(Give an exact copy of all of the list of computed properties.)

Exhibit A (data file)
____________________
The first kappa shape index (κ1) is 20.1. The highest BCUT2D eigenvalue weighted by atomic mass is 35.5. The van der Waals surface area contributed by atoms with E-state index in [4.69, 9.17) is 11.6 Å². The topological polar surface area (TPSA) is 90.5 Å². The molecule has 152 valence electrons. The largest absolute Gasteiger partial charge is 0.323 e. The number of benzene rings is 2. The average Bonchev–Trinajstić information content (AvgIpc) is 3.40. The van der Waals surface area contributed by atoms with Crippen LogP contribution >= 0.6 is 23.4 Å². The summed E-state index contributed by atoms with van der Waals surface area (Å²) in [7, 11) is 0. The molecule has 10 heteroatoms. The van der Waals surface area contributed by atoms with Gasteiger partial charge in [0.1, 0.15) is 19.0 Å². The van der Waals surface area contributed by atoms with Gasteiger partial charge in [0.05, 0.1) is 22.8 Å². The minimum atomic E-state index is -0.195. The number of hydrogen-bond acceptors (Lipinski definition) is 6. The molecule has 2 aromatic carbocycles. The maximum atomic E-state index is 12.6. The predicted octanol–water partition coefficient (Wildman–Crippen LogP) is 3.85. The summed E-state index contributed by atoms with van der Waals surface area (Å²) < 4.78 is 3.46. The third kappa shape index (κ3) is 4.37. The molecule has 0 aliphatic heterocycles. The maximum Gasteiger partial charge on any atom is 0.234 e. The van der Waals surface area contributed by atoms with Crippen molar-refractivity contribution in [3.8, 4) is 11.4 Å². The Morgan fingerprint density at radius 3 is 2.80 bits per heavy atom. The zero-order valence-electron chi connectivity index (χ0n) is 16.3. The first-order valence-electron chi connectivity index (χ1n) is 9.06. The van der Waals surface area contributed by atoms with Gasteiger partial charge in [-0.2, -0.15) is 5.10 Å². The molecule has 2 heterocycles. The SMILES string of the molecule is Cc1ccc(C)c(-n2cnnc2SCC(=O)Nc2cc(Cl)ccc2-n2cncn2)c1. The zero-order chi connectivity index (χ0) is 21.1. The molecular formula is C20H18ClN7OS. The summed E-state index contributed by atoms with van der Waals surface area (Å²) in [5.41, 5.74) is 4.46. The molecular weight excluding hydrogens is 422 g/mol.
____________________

The first kappa shape index (κ1) is 20.1. The highest BCUT2D eigenvalue weighted by atomic mass is 35.5. The van der Waals surface area contributed by atoms with E-state index in [4.69, 9.17) is 11.6 Å². The topological polar surface area (TPSA) is 90.5 Å². The molecule has 152 valence electrons. The largest absolute Gasteiger partial charge is 0.323 e. The number of benzene rings is 2. The average Bonchev–Trinajstić information content (AvgIpc) is 3.40. The van der Waals surface area contributed by atoms with Crippen LogP contribution >= 0.6 is 23.4 Å². The summed E-state index contributed by atoms with van der Waals surface area (Å²) in [7, 11) is 0. The molecule has 10 heteroatoms. The van der Waals surface area contributed by atoms with Gasteiger partial charge in [0.1, 0.15) is 19.0 Å². The van der Waals surface area contributed by atoms with Gasteiger partial charge in [0.05, 0.1) is 22.8 Å². The minimum atomic E-state index is -0.195. The number of hydrogen-bond acceptors (Lipinski definition) is 6. The molecule has 2 aromatic carbocycles. The maximum atomic E-state index is 12.6. The predicted octanol–water partition coefficient (Wildman–Crippen LogP) is 3.85. The summed E-state index contributed by atoms with van der Waals surface area (Å²) < 4.78 is 3.46. The third kappa shape index (κ3) is 4.37. The molecule has 0 aliphatic heterocycles. The maximum Gasteiger partial charge on any atom is 0.234 e. The van der Waals surface area contributed by atoms with Crippen molar-refractivity contribution in [3.8, 4) is 11.4 Å². The Morgan fingerprint density at radius 3 is 2.80 bits per heavy atom. The zero-order valence-electron chi connectivity index (χ0n) is 16.3. The first-order valence-electron chi connectivity index (χ1n) is 9.06. The van der Waals surface area contributed by atoms with Gasteiger partial charge in [-0.2, -0.15) is 5.10 Å². The molecule has 2 heterocycles. The SMILES string of the molecule is Cc1ccc(C)c(-n2cnnc2SCC(=O)Nc2cc(Cl)ccc2-n2cncn2)c1. The zero-order chi connectivity index (χ0) is 21.1. The molecular formula is C20H18ClN7OS. The summed E-state index contributed by atoms with van der Waals surface area (Å²) in [5.41, 5.74) is 4.46. The molecular weight excluding hydrogens is 422 g/mol.